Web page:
For as long as there have been houses, there have been houseplants. Now landscape architects and technology have joined forces to offer the ultimate in indoor botany: the living wall.
Known alternately as a green wall, or even living art, living walls are self-sufficient vertical gardens that are attached to the interior or exterior of a building. This innovation in landscape design is both aesthetic and environmental; it creates an exquisite visual effect as well as an environmental one, providing naturally-filtered air and other benefits to improve the indoor environment and overall air quality.
Green walls can be placed anywhere in a lobby, a foyer, or even a private apartment unit. They can be as small as 18 inches by 24 inches, or as large as a full wall. They differ from the classic ivy-covered exterior facade in that the plants in a green wall root in a structural support fastened to the wall itself. The plants receive nutrients and water from the support, instead of from the ground or the rain.
Alan Burchell is the founder and principal of UrbanStrong, an urban design firm in Brooklyn that specializes in the design, installation and maintenance of living walls, green roofs, and other environmentally-conscious services and products. He describes a green wall as "vertical gardens," and says that "They can be built into the wall with connections to water supply, drainage and lighting, or simply can be more mobile and temporary, planted in a frame that is mounted on the wall, like art.”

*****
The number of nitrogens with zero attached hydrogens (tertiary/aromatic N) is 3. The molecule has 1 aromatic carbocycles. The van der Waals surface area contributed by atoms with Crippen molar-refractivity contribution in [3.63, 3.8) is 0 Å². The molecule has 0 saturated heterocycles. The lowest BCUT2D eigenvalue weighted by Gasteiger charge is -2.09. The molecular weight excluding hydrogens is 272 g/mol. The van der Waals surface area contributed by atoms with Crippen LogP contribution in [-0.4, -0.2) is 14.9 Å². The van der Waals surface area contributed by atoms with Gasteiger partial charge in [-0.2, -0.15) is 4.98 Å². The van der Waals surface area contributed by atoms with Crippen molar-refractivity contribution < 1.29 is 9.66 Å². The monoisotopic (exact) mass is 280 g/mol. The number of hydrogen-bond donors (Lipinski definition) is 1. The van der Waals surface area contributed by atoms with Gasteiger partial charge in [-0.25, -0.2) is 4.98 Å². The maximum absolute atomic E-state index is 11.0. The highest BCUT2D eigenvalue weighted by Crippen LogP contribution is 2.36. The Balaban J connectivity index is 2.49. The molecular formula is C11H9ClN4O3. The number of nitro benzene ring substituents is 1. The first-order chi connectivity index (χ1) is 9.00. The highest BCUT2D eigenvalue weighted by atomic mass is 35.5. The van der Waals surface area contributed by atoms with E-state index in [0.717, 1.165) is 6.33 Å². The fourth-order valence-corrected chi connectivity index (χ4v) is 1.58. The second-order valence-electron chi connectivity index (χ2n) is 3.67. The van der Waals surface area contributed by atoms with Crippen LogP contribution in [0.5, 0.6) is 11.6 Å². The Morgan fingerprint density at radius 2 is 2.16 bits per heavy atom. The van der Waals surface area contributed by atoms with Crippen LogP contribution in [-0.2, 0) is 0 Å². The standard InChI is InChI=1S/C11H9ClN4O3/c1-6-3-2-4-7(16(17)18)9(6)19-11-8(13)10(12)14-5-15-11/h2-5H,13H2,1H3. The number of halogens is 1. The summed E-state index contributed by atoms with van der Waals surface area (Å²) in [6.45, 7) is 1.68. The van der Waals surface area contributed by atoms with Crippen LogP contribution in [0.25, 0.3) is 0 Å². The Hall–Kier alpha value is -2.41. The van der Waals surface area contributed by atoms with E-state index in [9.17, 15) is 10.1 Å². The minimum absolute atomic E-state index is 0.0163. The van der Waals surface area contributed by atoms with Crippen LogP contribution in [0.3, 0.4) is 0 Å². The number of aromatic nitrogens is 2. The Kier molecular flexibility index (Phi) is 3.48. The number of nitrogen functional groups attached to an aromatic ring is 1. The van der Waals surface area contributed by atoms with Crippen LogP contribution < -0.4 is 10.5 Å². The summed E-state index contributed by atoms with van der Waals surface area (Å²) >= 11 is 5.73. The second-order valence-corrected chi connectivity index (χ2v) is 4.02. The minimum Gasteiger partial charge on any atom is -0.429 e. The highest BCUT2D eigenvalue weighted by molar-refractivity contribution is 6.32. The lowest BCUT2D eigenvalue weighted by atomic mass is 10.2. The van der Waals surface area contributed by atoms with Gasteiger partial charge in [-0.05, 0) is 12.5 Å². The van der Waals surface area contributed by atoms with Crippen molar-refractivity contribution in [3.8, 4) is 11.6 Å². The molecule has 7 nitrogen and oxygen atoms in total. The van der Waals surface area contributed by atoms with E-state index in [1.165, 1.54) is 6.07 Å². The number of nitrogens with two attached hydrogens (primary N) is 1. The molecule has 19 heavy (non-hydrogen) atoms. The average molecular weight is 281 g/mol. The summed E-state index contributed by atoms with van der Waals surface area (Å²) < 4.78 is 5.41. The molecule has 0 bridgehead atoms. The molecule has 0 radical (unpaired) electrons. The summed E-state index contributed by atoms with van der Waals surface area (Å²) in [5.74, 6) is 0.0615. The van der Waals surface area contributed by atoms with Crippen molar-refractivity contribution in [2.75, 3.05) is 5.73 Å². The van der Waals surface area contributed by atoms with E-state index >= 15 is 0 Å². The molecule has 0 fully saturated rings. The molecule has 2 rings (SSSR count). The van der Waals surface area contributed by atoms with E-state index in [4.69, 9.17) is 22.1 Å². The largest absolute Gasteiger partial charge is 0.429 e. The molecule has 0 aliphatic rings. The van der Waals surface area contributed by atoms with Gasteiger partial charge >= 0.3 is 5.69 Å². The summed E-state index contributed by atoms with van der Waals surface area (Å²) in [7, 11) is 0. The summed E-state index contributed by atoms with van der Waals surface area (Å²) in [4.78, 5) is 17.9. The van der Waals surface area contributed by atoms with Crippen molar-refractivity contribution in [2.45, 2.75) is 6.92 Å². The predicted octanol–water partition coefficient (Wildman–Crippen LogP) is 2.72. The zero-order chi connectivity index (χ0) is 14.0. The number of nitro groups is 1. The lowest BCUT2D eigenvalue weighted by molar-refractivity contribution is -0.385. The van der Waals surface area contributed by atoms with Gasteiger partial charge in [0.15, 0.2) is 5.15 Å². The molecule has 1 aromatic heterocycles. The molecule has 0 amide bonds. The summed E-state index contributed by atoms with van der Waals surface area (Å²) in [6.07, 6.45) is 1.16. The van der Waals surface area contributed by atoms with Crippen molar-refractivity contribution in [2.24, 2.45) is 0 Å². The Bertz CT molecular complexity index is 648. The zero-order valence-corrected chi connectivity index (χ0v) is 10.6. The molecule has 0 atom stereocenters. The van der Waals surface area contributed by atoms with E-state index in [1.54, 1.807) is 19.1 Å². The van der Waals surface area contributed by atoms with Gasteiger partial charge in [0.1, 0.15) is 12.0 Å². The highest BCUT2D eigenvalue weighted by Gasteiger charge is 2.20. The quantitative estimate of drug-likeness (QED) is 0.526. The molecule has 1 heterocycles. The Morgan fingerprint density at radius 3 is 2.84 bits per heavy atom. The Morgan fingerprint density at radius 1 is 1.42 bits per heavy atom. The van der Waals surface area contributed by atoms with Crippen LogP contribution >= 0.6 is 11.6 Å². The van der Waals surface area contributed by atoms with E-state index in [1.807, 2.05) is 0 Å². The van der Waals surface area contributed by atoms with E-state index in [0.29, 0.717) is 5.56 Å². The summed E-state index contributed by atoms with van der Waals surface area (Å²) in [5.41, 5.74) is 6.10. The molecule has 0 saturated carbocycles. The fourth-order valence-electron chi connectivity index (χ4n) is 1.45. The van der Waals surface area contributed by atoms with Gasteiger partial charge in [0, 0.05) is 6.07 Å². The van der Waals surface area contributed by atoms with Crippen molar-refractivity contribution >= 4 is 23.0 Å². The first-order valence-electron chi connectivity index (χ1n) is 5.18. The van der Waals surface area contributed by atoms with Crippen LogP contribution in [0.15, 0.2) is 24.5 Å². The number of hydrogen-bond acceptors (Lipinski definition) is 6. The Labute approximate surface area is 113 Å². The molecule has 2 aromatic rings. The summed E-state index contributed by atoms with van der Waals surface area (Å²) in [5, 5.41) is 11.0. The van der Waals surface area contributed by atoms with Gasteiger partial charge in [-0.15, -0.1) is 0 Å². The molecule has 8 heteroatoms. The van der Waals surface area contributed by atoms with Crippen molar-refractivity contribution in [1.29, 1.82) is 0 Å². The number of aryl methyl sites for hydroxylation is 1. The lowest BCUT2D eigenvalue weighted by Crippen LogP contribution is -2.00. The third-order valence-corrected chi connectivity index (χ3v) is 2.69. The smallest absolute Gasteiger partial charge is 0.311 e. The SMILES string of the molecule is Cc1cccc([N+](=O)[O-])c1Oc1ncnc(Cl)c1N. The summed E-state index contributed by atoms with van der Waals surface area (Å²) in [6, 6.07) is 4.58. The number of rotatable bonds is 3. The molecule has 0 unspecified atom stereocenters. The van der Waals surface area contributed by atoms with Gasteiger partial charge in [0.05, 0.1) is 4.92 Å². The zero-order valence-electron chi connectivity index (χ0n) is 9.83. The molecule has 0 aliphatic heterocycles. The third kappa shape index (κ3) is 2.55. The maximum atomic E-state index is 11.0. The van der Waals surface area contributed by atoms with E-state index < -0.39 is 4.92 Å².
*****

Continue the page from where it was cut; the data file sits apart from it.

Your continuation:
The potential plant infrastructure can be self-sustaining or supplied externally. A self-sustaining frame generally provides for some type of medium in which the plants are set, bringing stability and nutrition in place of soil, and containing an internal reservoir and circulation system to keep the plants watered. While this type of system is more commonly used with smaller living walls -- think vertical terrarium -- it can be utilized with any size green wall. However, larger systems--typically those used in lobbies of both residential and commercial buildings--are likely to have more sophisticated reservoir and pumping systems, which are generally installed in closets or other spaces nearby, but hidden from view.